First published on 11 Mar 2010. Updated on 13 Apr 2011.
Though the pinot gris and pinot grigio grapes are one and the same, they are often schizophrenic in personality, ranging from soft, flabby and oily through to minerally, spicy, taut and crunchy in character. Gris is the French interpretation while grigio is the Italian, but in Australia anything goes and winemaker footprint is often the most defining element of style.
While sauvignon blanc is now a grape of mind-bending popularity, gris and grigio are ascending the rungs. Wine press, sommeliers and industry types have been pretty quick to give the variety a hard time. Sure, it can often be fruit-forward and lacking structure, but the overriding theme here is that more people drinking equals more people getting deeper into wine. Generally the grape produces wines that are a neat transition for sauvignon blanc drinkers, are food friendly and offer a little more complexity to those seeking some palate challenge and intrigue.
Recent years have seen the kaboom of popularity with T'Gallant's ace winemaking team leading the way. Kathleen Quealy was one part of that team and has outstripped the old winery to forge her own way. Her range ‘Quealy Wines' takes the variety very seriously and her exacting standards and vineyard sites have contributed to a benchmarking of Australian style. Kathleen is a straight shooter and a passionate advocate of the variety; her wines are complex, interesting and have depth. Meanwhile, T'Gallant still does very well with the variety, throwing out several different styles, mostly with a commercial sensibility (read higher sweetness, less complexity) that appeals to a broad consumer market.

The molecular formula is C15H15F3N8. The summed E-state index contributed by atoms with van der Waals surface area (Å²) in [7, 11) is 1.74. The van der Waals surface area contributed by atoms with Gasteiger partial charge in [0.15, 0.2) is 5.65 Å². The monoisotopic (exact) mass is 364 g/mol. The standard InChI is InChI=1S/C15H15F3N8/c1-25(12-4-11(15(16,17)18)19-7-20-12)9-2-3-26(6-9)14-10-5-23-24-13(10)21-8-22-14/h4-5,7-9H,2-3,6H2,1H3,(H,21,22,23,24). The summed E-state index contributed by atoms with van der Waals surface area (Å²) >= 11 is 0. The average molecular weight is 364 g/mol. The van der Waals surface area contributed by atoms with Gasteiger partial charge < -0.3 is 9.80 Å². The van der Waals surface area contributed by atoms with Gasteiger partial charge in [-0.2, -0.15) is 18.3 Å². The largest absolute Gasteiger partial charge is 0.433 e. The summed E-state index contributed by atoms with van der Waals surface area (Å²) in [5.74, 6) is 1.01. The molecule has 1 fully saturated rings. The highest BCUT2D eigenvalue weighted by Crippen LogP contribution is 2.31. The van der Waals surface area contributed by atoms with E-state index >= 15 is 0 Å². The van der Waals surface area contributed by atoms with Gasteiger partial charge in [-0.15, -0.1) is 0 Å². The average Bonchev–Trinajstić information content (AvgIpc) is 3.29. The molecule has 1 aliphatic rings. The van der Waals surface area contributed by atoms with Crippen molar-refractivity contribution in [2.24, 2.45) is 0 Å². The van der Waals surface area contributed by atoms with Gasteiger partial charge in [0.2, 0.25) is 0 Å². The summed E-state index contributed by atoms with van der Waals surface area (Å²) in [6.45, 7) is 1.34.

However, looking for pinot grigio authenticity, it's Italian migrants who have championed the variety - the Pizzini clan from King Valley have reliably produced a very well balanced grigio from their temperate vineyard sites, with food friendliness at the forefront of the crisp, mineral-driven style. For gris that's reminiscent of its spiritual home in the Alsace region of France, look to Ocean's Eight winemaker Mike Aylward – his time in the vineyards of France has influenced his premium pinot gris and the pursuit of substantial concentration, complexity and texture.
Yalumba Y Series Pinot Grigio 2009 Refreshing with candle wax perfume, red apple and lemon butter on the palate. Camperdown Cellars, 140 Parramatta Rd, Camperdown 2050.(02 9517 2000 www.camperdowncellars.com.au). RRP$10.
Quealy Wines Mornington Peninsula Pinot Grigio 2009 Crackling pear juice and briny notes with fine mineral complexity, great persistence and poise. Domain Wine Shippers, 2/73 Beauchamp Rd, Matraville 2036. (02 9427 5222). RRP$25.
Ocean's Eight Mornington Peninsula Pinot Gris 2009 Floral and with hallmark slippery texture - shows riper, concentrated pear and apple notes with waxy texture through the layered, rich palate. Ultimo Wine Centre, 99 Jones St, Ultimo 2007. (02 9211 2380 www.ultimowinecentre.com.au). RRP$34 (limited release).